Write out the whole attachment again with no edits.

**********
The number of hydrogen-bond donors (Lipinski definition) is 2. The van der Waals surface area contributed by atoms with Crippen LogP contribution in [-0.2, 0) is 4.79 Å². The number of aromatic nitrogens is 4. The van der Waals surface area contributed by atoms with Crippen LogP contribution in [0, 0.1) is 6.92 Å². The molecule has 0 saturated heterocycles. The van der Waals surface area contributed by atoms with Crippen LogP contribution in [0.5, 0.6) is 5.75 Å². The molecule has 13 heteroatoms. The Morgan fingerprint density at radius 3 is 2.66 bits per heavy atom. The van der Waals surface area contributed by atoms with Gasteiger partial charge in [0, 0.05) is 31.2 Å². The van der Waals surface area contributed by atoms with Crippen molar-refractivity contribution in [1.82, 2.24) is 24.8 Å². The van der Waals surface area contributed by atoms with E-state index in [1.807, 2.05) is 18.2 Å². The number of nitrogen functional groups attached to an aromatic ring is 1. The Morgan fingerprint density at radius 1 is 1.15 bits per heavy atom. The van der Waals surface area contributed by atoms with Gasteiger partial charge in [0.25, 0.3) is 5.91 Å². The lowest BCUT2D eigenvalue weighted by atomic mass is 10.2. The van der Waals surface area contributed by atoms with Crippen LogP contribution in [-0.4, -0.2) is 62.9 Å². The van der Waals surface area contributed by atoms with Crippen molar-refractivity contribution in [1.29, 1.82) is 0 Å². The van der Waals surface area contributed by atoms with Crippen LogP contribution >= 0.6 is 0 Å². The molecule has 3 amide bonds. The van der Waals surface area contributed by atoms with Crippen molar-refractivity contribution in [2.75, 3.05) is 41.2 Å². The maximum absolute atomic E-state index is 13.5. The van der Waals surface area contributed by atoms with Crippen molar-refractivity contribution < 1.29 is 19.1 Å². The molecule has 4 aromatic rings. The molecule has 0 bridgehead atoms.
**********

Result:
The number of hydrogen-bond donors (Lipinski definition) is 2. The van der Waals surface area contributed by atoms with Crippen LogP contribution in [-0.2, 0) is 4.79 Å². The number of aromatic nitrogens is 4. The van der Waals surface area contributed by atoms with Crippen LogP contribution in [0, 0.1) is 6.92 Å². The molecule has 0 saturated heterocycles. The van der Waals surface area contributed by atoms with Crippen LogP contribution in [0.5, 0.6) is 5.75 Å². The molecule has 13 heteroatoms. The Morgan fingerprint density at radius 3 is 2.66 bits per heavy atom. The van der Waals surface area contributed by atoms with Gasteiger partial charge in [0, 0.05) is 31.2 Å². The van der Waals surface area contributed by atoms with Crippen molar-refractivity contribution in [1.82, 2.24) is 24.8 Å². The van der Waals surface area contributed by atoms with E-state index in [1.807, 2.05) is 18.2 Å². The number of nitrogen functional groups attached to an aromatic ring is 1. The Morgan fingerprint density at radius 1 is 1.15 bits per heavy atom. The van der Waals surface area contributed by atoms with Gasteiger partial charge in [0.25, 0.3) is 5.91 Å². The lowest BCUT2D eigenvalue weighted by atomic mass is 10.2. The van der Waals surface area contributed by atoms with Crippen LogP contribution in [-0.4, -0.2) is 62.9 Å². The van der Waals surface area contributed by atoms with Crippen molar-refractivity contribution in [1.29, 1.82) is 0 Å². The van der Waals surface area contributed by atoms with Crippen LogP contribution >= 0.6 is 0 Å². The molecule has 3 amide bonds. The van der Waals surface area contributed by atoms with Crippen molar-refractivity contribution in [2.75, 3.05) is 41.2 Å². The maximum absolute atomic E-state index is 13.5. The van der Waals surface area contributed by atoms with Crippen molar-refractivity contribution < 1.29 is 19.1 Å². The molecule has 4 aromatic rings. The molecule has 0 bridgehead atoms.